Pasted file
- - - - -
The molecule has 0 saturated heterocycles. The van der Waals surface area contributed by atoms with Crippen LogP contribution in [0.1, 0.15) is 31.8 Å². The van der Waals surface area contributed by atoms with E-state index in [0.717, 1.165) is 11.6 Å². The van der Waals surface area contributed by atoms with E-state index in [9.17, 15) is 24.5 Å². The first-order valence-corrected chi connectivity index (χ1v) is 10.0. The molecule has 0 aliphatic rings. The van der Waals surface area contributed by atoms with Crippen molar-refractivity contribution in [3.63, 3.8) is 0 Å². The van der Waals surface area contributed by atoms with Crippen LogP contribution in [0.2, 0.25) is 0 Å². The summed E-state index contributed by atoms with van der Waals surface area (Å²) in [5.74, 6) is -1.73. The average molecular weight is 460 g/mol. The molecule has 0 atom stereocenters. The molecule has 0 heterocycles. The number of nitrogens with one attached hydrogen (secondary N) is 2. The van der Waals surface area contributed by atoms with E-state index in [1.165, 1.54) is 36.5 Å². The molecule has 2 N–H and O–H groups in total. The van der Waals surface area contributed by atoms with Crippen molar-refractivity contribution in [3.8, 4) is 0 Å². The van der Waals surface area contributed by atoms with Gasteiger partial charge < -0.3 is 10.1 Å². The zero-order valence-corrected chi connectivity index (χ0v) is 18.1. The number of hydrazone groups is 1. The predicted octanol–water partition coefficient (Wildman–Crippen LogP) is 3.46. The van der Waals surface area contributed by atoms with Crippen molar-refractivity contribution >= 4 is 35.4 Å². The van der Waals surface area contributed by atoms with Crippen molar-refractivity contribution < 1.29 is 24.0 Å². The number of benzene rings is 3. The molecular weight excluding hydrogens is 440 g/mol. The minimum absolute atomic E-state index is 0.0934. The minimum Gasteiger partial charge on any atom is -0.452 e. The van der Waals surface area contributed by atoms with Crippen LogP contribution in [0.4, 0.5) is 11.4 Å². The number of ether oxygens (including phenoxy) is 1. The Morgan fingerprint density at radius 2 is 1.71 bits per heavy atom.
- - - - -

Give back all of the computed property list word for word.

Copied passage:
The molecule has 0 saturated heterocycles. The van der Waals surface area contributed by atoms with Crippen LogP contribution in [0.1, 0.15) is 31.8 Å². The van der Waals surface area contributed by atoms with E-state index in [0.717, 1.165) is 11.6 Å². The van der Waals surface area contributed by atoms with E-state index in [9.17, 15) is 24.5 Å². The first-order valence-corrected chi connectivity index (χ1v) is 10.0. The molecule has 0 aliphatic rings. The van der Waals surface area contributed by atoms with Crippen molar-refractivity contribution in [3.63, 3.8) is 0 Å². The van der Waals surface area contributed by atoms with Crippen LogP contribution in [0.2, 0.25) is 0 Å². The summed E-state index contributed by atoms with van der Waals surface area (Å²) in [5.74, 6) is -1.73. The average molecular weight is 460 g/mol. The molecule has 0 atom stereocenters. The molecule has 0 heterocycles. The number of nitrogens with one attached hydrogen (secondary N) is 2. The van der Waals surface area contributed by atoms with E-state index in [1.165, 1.54) is 36.5 Å². The molecule has 2 N–H and O–H groups in total. The van der Waals surface area contributed by atoms with Crippen molar-refractivity contribution in [3.8, 4) is 0 Å². The van der Waals surface area contributed by atoms with Gasteiger partial charge < -0.3 is 10.1 Å². The zero-order valence-corrected chi connectivity index (χ0v) is 18.1. The number of hydrazone groups is 1. The predicted octanol–water partition coefficient (Wildman–Crippen LogP) is 3.46. The van der Waals surface area contributed by atoms with Crippen molar-refractivity contribution >= 4 is 35.4 Å². The van der Waals surface area contributed by atoms with Crippen molar-refractivity contribution < 1.29 is 24.0 Å². The number of benzene rings is 3. The molecular weight excluding hydrogens is 440 g/mol. The minimum absolute atomic E-state index is 0.0934. The minimum Gasteiger partial charge on any atom is -0.452 e. The van der Waals surface area contributed by atoms with Crippen LogP contribution in [0.4, 0.5) is 11.4 Å². The number of ether oxygens (including phenoxy) is 1. The Morgan fingerprint density at radius 2 is 1.71 bits per heavy atom.